• The harm and unintended consequences of price controls in all there guises: minimum wages, rent controls, anti-price gouging laws, restrictions on compensating college athletes, et al.
  • The injustices that exist and persist in the world, how good it could be in terms of justice and wealth for all of us, and the multiplicative benefits of free markets and free minds.
  • The economics especially and general state of the science concerning environmental policy.
I should probably take a cue from Bryan Caplan and call “Impasse” more often. It would give my head a chance to recover from its battle with the wall. 

Wednesday, November 11, 2020

Breaking Professions Down Into Three Essential Roles

I think one can categorize most professions into a small number of distinct roles--let's explore this idea and arbitrarily limit the number of roles to three in each case. It is my contention that few of the people practicing these professions are good at more than one role, and many are not very good at any of the roles. Consider:

  • Lawyers: navigator, firefighter, bodyguard
  • Financial advisors: tour guide, travel agent, psychologist
  • Medical doctosr: band-aids, antibiotics, placebo
  • College professors: inspirational speaker, revealer of truth (model explainer), advancer of truth (researcher)
  • Elementary school teachers: babysitter, basic skills tutor, etiquette shaper
  • Catholic priests: moral consigliere, charity executive director, art museum curator

No One I Know Committed Voter Fraud




This is not a post about recounts and pursuit of truth. It is not a post about probability. It is a post about imagination.

I don't know 1 million people, much less 70+ million. I cannot even imagine what 1m people looks like. I've been to football games with 100,000 people. One million is like (checks notes) ten times that. 

I can imagine 1 million pieces of paper--dollar bills, pages in books, ballots, etc. 

I know some people who voted for Biden, some for Trump, and some of us (bless our hearts) who still believe in freedom who voted for Jorgensen. But remember, I don't know and cannot even imagine 1m people in any form much less 1m people who all wanted to vote for Biden (or Trump, but that isn't important right now). 

Okay, so I actually can imagine it, but it is a bit hard if I want to concretely think about 1m people showing up and filling out a ballot for Biden. It is much harder still to imagine them all showing up together at one time and doing so.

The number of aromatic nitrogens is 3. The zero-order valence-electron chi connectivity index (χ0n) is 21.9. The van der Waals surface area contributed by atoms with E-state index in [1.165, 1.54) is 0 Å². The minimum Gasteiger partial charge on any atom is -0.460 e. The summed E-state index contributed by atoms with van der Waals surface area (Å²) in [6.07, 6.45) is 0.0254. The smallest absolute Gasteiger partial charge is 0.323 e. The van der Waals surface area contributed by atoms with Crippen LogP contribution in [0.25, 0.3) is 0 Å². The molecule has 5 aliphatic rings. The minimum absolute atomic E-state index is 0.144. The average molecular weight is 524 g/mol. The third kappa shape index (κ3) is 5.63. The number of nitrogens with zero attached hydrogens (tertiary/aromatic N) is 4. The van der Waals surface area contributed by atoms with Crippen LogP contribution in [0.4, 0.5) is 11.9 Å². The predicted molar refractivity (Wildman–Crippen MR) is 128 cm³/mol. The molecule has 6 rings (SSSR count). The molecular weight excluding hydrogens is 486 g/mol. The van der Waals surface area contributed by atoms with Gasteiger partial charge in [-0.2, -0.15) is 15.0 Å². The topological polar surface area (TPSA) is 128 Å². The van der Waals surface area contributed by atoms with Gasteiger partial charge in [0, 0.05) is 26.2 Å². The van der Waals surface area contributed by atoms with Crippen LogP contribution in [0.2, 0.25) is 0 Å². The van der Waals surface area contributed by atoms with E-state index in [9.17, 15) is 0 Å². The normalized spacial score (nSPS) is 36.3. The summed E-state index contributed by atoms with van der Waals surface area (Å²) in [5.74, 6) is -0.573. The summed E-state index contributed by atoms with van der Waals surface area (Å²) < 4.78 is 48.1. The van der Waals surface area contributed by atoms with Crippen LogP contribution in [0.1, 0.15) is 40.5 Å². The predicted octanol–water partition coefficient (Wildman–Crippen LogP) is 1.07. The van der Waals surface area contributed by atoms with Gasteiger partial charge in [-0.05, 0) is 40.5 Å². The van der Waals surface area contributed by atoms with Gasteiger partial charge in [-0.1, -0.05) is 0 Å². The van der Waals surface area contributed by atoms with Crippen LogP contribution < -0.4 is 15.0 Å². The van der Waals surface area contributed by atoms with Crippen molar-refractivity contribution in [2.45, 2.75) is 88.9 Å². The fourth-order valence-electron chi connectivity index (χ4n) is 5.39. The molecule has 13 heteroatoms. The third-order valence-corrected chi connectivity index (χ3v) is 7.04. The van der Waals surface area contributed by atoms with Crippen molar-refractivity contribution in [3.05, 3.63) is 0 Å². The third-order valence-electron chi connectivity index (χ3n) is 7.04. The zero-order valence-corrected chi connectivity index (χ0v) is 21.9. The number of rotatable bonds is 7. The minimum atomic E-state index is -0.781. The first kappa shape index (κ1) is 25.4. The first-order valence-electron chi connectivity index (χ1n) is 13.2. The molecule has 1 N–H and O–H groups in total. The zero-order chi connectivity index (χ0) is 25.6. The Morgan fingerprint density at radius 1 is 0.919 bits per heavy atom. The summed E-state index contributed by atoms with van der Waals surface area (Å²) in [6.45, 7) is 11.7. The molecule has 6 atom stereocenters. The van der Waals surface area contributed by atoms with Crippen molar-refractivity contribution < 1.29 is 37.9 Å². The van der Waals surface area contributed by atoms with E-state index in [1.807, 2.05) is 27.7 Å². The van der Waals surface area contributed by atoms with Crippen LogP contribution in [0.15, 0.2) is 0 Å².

But that is what the ballot counting looks like especially after the fact. Boom, X-thousand for Biden, Y-thousand for Trump, etc. 

I've seen enough TV to be able to imagine what a fraud looks like. I can imagine easily a vague picture of what a million or so ballot fraud looks like. Truck pulls up to the back of the warehouse, doors open and a sinister fella peeks out, coast is clear, truck gate is lifted revealing fat stacks of freshly-minted fraudulent ballots, dollies unload the loot...

Add to this that perhaps I have motivated reasoning--I would love (hypothetically) to discover that Biden "won" because of fraud. Combine that with my natural and defensible lack of imagination that millions of people see the world differently than I do and in a way that I think is very significant (it was, after all, the most important election of our lifetime). 

Do you see how it seems more likely, perhaps much more likely, that fraud is at play in the 2020 election? What is more likely, that something I can barely imagine happened or something that I can easily conceive of happened? I'm just asking questions here.

Unfortunately, "seems more likely" is equivalent to "is more likely" for many, many people. The Monte Hall problem contains an amazing paradox. The probability is dependent on the perspective of the chooser; however, the perspective that matters is not the chooser's imagined framing of the problem. It is the fact that from the perspective of the chooser and the new information he now has, the probability assignment has changed in a way for him that it has not changed for an uninformed observer--for the chooser it is 2/3 vs 1/3 (i.e., 67%/33%); for the uninformed observer it is still 50%/50%. 

Probability is in the eye of the beholder. But the beholder doesn't get to invent out of whole cloth the critical elements governing the probability (subjective though they may be).

I lied, this is a post about probability.

Sunday, November 8, 2020

Libertarian Party 2020 Presidential Run - A Postmortem

As the 2020 election comes to a close, it is hard not to be disappointed as a Libertarian. As a libertarian, there is much room for optimism as many libertarian/classical liberal issues carried the day. Namely, movement toward ending the war on drugs, criminal justice reform, data privacy, etc. advanced nicely across the U.S. 

Here are the recent historic totals of Libertarian candidate votes for president:

1996    485,759        Harry Browne/Jo Jorgensen